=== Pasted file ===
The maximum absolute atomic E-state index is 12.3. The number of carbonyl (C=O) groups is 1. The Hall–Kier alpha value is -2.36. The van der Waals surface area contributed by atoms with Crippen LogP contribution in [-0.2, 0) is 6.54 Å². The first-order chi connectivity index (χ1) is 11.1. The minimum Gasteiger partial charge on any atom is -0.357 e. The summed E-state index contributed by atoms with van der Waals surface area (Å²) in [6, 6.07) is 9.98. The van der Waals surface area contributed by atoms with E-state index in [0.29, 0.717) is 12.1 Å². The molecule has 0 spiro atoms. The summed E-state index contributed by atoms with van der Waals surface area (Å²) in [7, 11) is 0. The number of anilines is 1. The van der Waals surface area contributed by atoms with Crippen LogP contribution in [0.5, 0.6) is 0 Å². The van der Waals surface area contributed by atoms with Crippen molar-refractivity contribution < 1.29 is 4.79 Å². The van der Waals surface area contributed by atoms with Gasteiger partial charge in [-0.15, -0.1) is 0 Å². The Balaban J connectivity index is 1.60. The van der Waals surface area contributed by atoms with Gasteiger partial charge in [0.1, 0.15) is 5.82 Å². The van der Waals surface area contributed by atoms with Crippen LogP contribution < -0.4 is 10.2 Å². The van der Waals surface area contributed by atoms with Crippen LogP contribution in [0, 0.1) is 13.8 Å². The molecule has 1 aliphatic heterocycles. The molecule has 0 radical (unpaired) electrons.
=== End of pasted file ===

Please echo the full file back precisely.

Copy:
The maximum absolute atomic E-state index is 12.3. The number of carbonyl (C=O) groups is 1. The Hall–Kier alpha value is -2.36. The van der Waals surface area contributed by atoms with Crippen LogP contribution in [-0.2, 0) is 6.54 Å². The first-order chi connectivity index (χ1) is 11.1. The minimum Gasteiger partial charge on any atom is -0.357 e. The summed E-state index contributed by atoms with van der Waals surface area (Å²) in [6, 6.07) is 9.98. The van der Waals surface area contributed by atoms with E-state index in [0.29, 0.717) is 12.1 Å². The molecule has 0 spiro atoms. The summed E-state index contributed by atoms with van der Waals surface area (Å²) in [7, 11) is 0. The number of anilines is 1. The van der Waals surface area contributed by atoms with Crippen LogP contribution in [0.5, 0.6) is 0 Å². The van der Waals surface area contributed by atoms with Crippen molar-refractivity contribution < 1.29 is 4.79 Å². The van der Waals surface area contributed by atoms with Gasteiger partial charge in [-0.15, -0.1) is 0 Å². The Balaban J connectivity index is 1.60. The van der Waals surface area contributed by atoms with Gasteiger partial charge in [0.1, 0.15) is 5.82 Å². The van der Waals surface area contributed by atoms with Crippen LogP contribution < -0.4 is 10.2 Å². The van der Waals surface area contributed by atoms with Crippen LogP contribution in [0, 0.1) is 13.8 Å². The molecule has 1 aliphatic heterocycles. The molecule has 0 radical (unpaired) electrons.